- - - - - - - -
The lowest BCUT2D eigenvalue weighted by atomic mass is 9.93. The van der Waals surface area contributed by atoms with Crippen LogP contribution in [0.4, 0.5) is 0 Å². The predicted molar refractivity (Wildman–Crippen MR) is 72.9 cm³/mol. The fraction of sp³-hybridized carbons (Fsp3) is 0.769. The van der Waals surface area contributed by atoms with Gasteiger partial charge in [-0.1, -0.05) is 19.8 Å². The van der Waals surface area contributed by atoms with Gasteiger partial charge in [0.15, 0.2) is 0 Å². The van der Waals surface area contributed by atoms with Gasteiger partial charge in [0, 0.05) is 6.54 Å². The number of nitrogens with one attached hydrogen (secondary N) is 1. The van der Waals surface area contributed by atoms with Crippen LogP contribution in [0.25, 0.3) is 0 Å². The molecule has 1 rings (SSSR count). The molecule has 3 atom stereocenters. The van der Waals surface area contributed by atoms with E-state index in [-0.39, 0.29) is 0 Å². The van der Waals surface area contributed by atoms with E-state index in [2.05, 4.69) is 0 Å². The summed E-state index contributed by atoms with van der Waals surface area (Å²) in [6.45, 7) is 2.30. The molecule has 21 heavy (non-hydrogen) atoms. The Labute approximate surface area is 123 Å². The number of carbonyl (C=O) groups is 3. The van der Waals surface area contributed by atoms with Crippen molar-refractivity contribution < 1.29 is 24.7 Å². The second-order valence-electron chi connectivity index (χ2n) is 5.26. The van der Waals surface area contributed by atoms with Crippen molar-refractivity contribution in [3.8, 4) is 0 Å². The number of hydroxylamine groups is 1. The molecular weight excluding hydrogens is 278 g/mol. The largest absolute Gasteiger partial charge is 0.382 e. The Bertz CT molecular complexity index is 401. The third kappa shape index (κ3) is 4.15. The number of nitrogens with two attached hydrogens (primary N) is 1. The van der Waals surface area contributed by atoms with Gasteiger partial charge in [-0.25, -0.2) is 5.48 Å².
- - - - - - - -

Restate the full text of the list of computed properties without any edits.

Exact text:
The lowest BCUT2D eigenvalue weighted by atomic mass is 9.93. The van der Waals surface area contributed by atoms with Crippen LogP contribution in [0.4, 0.5) is 0 Å². The predicted molar refractivity (Wildman–Crippen MR) is 72.9 cm³/mol. The fraction of sp³-hybridized carbons (Fsp3) is 0.769. The van der Waals surface area contributed by atoms with Gasteiger partial charge in [-0.1, -0.05) is 19.8 Å². The van der Waals surface area contributed by atoms with Gasteiger partial charge in [0.15, 0.2) is 0 Å². The van der Waals surface area contributed by atoms with Gasteiger partial charge in [0, 0.05) is 6.54 Å². The number of nitrogens with one attached hydrogen (secondary N) is 1. The van der Waals surface area contributed by atoms with Crippen LogP contribution in [0.25, 0.3) is 0 Å². The molecule has 1 rings (SSSR count). The molecule has 3 atom stereocenters. The van der Waals surface area contributed by atoms with E-state index in [-0.39, 0.29) is 0 Å². The van der Waals surface area contributed by atoms with E-state index in [2.05, 4.69) is 0 Å². The summed E-state index contributed by atoms with van der Waals surface area (Å²) in [6.45, 7) is 2.30. The molecule has 21 heavy (non-hydrogen) atoms. The Labute approximate surface area is 123 Å². The number of carbonyl (C=O) groups is 3. The van der Waals surface area contributed by atoms with Crippen molar-refractivity contribution < 1.29 is 24.7 Å². The second-order valence-electron chi connectivity index (χ2n) is 5.26. The van der Waals surface area contributed by atoms with Crippen molar-refractivity contribution in [3.8, 4) is 0 Å². The number of hydroxylamine groups is 1. The molecular weight excluding hydrogens is 278 g/mol. The largest absolute Gasteiger partial charge is 0.382 e. The Bertz CT molecular complexity index is 401. The third kappa shape index (κ3) is 4.15. The number of nitrogens with two attached hydrogens (primary N) is 1. The van der Waals surface area contributed by atoms with Gasteiger partial charge in [-0.25, -0.2) is 5.48 Å².